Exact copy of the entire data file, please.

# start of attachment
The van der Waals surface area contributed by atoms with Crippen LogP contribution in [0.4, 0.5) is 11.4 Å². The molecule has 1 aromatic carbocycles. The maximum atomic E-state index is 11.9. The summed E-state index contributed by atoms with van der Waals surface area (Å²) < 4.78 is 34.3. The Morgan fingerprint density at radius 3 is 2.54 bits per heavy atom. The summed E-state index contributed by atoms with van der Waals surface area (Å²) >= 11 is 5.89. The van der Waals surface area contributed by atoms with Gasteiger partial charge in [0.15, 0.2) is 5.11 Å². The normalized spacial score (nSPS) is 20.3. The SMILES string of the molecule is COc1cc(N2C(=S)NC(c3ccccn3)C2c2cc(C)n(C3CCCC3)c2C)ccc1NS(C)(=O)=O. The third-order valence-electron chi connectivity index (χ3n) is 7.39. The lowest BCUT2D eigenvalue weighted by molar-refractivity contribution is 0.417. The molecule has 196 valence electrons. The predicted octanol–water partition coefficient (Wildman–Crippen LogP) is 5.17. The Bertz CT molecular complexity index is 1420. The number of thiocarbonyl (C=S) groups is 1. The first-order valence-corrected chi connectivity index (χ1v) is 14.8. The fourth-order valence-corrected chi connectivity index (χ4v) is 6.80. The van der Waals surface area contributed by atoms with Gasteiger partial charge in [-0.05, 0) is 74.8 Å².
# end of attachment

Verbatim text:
The van der Waals surface area contributed by atoms with Crippen LogP contribution in [0.4, 0.5) is 11.4 Å². The molecule has 1 aromatic carbocycles. The maximum atomic E-state index is 11.9. The summed E-state index contributed by atoms with van der Waals surface area (Å²) < 4.78 is 34.3. The Morgan fingerprint density at radius 3 is 2.54 bits per heavy atom. The summed E-state index contributed by atoms with van der Waals surface area (Å²) >= 11 is 5.89. The van der Waals surface area contributed by atoms with Gasteiger partial charge in [0.15, 0.2) is 5.11 Å². The normalized spacial score (nSPS) is 20.3. The SMILES string of the molecule is COc1cc(N2C(=S)NC(c3ccccn3)C2c2cc(C)n(C3CCCC3)c2C)ccc1NS(C)(=O)=O. The third-order valence-electron chi connectivity index (χ3n) is 7.39. The lowest BCUT2D eigenvalue weighted by molar-refractivity contribution is 0.417. The molecule has 196 valence electrons. The predicted octanol–water partition coefficient (Wildman–Crippen LogP) is 5.17. The Bertz CT molecular complexity index is 1420. The number of thiocarbonyl (C=S) groups is 1. The first-order valence-corrected chi connectivity index (χ1v) is 14.8. The fourth-order valence-corrected chi connectivity index (χ4v) is 6.80. The van der Waals surface area contributed by atoms with Gasteiger partial charge in [-0.05, 0) is 74.8 Å².